Vaccine antigen, Chloroplast genetic engineering, Amebiasis, Gal/ GalNAc Lectin


Amebiasis, also defined as invasive intestinal and extra intestinal amebiasis, is caused by Entameoba histolytica, an invasive protozoan parasite. World Health Organization (WHO) has reported that approximately 50 million people are infected each year causing an estimated 40 to 100 thousand deaths annually. Entameoba histolytica ranks only second to malaria as a protozoan cause of death. Amebiasis occurs world wide but people living in Central and South America, Africa and Asia are the majority to suffer from morbidity and mortality. The enteric parasite has no zoonotic reservoirs and insect vectors for its transmission and infects humans and non-human primates. Therefore, anti-amebic vaccine could completely eradicate the disease. Entamoeba histolytica invades tissue and causes the disease in series of events. The disease is caused when the cyst form of the parasite is ingested with contaminated food or water. After excysting in the small intestine to form the trophozoite, the parasite adheres to the colonic mucus and epithelial cells through interaction of Gal/GalNAc lectin, an amebic surface adhesin with the host glycoconjugates. The parasite then secrets the proteolytic enzymes that disrupt the intestinal mucus and epithelial barrier facilitating tissue penetration. The trophozoite then kills the host epithelial and immune cells. Also, it resists the host's immune response causing the prolonged infection called the invasive amebiasis and causes colon or liver abscess. The symptoms include gradual onset of abdominal pain, diarrhea and bloody stools. Also, it can form cysts that are excreted with stools to start new cycle. The parasite recognition of the host glycoconjugates plays an important role in the pathogenesis. Therefore, the Gal/GalNAc lectin could be a possible vaccine candidate. The Gal/GalNAc lectin is composed of a 260-kDa heterodimer of disulfide-linked heavy (170 kDa) and light (35 kDa) subunits, which is non-covalently associated with an intermediate sub-unit of 150 kDa. The only recognized Carbohydrate recognition domain (CRD) was found in the heavy sub-unit. The CRD of the lectin is the potential target for colonization blocking vaccines and drugs. Preliminary studies have shown that the recombinant fragments of cysteine-rich region of LecA (lectin) containing the CRD (carbohydrate recognition domain) of the GalNAc lectin conferred protection against amebiasis. Therefore, production of LecA in plants using chloroplast genetic engineering would result in low cost vaccine because of high expression levels of vaccine antigens, and elimination of the cold-chain (low temperature, storage & transportation), hospitals and health professionals for their delivery. The LecA protein was expressed in transgenic chloroplasts of Nicotiana tabacum var. Petit havana by transforming the chloroplast genome using the LecA gene (1755 bp) by homologous recombination. The pLD-CtV has trnI and trnA genes that are used as flanking sequences for homologous recombination and the constitutive 16s rRNA promoter to regulate transcription. The aadA gene conferring spectinomycin resistance has been used for selection and gene10 regulatory sequence from T7 bacteriophage to enhance translation. The chloroplast integration of LecA was confirmed by PCR and Southern blot analysis. The expression of LecA protein in transgenic chloroplasts was analyzed by immunoblot analysis using anti-LecA antibodies. Maximum expression levels of LecA up to 6.3 % of the total soluble protein were observed in the old leaves. The evaluation of the immune response in animal model is underway. This is the first report of expression of LecA in a plant system.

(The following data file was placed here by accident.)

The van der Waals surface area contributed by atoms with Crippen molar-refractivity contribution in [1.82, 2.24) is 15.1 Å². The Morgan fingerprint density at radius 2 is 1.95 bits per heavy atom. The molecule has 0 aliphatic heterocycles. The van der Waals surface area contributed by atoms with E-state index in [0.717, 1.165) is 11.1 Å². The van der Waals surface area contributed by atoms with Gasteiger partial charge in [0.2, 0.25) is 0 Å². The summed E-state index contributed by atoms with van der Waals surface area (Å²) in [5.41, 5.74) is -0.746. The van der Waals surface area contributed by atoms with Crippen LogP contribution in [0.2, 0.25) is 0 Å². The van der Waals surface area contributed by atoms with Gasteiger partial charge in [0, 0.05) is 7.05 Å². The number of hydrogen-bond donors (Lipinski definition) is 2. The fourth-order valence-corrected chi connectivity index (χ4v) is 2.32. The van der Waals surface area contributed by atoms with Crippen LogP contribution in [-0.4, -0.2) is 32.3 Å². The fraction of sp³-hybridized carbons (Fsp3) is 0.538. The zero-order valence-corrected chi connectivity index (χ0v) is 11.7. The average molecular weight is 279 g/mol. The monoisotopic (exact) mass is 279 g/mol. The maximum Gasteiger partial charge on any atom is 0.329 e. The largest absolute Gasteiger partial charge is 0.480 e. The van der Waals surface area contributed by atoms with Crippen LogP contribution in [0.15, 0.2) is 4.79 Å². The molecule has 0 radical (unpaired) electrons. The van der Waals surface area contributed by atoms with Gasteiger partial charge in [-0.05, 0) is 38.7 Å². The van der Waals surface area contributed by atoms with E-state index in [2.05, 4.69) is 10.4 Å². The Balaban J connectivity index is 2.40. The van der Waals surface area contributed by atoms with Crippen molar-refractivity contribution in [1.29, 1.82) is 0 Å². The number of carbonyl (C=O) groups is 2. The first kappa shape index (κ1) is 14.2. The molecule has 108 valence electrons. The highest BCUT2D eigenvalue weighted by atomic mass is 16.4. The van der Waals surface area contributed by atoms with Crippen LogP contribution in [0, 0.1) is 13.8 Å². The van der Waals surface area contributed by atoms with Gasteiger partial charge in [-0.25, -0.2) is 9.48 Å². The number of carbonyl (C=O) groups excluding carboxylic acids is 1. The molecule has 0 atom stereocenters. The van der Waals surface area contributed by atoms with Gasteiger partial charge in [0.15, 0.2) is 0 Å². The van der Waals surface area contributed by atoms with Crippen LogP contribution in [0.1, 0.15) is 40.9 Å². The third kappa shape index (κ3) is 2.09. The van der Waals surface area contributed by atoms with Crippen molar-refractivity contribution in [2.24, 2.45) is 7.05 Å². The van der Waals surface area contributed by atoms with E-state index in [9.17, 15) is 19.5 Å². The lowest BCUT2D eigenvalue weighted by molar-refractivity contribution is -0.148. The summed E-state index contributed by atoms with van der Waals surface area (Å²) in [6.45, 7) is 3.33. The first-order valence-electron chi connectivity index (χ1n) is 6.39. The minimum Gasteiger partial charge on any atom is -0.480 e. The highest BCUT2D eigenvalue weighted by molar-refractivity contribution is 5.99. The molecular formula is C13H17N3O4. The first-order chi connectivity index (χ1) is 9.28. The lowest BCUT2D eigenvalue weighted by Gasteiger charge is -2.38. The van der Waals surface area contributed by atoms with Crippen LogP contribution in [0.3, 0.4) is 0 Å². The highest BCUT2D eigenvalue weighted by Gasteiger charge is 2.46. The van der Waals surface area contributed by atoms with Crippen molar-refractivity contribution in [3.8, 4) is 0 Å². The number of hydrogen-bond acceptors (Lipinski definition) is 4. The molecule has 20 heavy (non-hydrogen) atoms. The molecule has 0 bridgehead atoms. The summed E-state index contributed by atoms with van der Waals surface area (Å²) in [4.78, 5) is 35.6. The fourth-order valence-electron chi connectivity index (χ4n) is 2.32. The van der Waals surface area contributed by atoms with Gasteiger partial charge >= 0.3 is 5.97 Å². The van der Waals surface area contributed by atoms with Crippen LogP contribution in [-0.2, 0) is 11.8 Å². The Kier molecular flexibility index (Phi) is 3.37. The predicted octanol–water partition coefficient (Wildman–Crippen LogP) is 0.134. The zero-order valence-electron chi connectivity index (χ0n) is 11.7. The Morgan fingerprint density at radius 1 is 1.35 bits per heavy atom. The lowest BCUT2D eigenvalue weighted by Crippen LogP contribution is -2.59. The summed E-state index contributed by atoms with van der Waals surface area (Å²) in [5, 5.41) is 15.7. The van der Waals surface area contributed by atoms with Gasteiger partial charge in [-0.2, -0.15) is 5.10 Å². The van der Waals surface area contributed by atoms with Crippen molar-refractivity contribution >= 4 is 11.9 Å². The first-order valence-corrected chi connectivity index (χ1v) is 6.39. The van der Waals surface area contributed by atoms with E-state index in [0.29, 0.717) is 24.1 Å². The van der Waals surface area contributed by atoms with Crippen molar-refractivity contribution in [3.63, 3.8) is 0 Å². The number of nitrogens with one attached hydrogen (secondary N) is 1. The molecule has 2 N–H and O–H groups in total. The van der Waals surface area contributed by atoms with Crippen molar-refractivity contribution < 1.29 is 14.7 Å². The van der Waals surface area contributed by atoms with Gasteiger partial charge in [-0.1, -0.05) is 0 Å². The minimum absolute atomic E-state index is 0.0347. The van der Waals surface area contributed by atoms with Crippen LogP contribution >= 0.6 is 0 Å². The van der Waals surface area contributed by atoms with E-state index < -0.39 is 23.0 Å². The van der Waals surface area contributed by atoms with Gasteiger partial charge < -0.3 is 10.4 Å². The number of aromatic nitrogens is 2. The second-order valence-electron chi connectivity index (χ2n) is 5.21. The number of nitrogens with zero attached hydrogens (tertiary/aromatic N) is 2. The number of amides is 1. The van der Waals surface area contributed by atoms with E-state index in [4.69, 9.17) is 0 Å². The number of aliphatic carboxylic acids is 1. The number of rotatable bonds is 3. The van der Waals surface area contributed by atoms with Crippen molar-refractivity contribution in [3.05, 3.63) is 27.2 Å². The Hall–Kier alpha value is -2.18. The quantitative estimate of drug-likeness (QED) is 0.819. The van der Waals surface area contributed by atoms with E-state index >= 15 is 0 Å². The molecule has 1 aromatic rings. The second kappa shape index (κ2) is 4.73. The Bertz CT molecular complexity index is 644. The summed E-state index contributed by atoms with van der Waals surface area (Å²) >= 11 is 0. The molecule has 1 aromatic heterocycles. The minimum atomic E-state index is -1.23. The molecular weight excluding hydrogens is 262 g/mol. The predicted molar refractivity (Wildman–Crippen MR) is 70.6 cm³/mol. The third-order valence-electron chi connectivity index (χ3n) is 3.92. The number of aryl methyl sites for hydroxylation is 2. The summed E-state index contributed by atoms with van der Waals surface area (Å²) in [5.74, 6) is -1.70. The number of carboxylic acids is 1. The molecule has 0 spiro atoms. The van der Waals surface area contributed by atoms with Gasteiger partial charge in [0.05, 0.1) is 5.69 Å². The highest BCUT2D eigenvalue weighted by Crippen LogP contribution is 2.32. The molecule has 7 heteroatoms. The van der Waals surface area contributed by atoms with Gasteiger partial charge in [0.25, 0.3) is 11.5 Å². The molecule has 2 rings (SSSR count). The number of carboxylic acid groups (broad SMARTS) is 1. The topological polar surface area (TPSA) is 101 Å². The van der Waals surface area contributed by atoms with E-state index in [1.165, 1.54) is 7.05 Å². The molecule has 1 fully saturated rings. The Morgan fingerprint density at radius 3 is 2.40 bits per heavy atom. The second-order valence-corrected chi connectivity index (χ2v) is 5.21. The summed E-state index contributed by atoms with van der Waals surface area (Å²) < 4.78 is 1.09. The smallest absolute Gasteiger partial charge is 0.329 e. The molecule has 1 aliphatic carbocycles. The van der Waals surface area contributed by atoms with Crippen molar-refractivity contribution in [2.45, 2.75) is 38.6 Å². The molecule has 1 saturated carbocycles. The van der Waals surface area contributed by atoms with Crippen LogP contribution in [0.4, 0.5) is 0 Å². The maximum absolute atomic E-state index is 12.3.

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Graduation Date





Daniell, Henry


Master of Science (M.S.)


College of Arts and Sciences



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Release Date

May 2005

Length of Campus-only Access


Access Status

Masters Thesis (Open Access)

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Biology Commons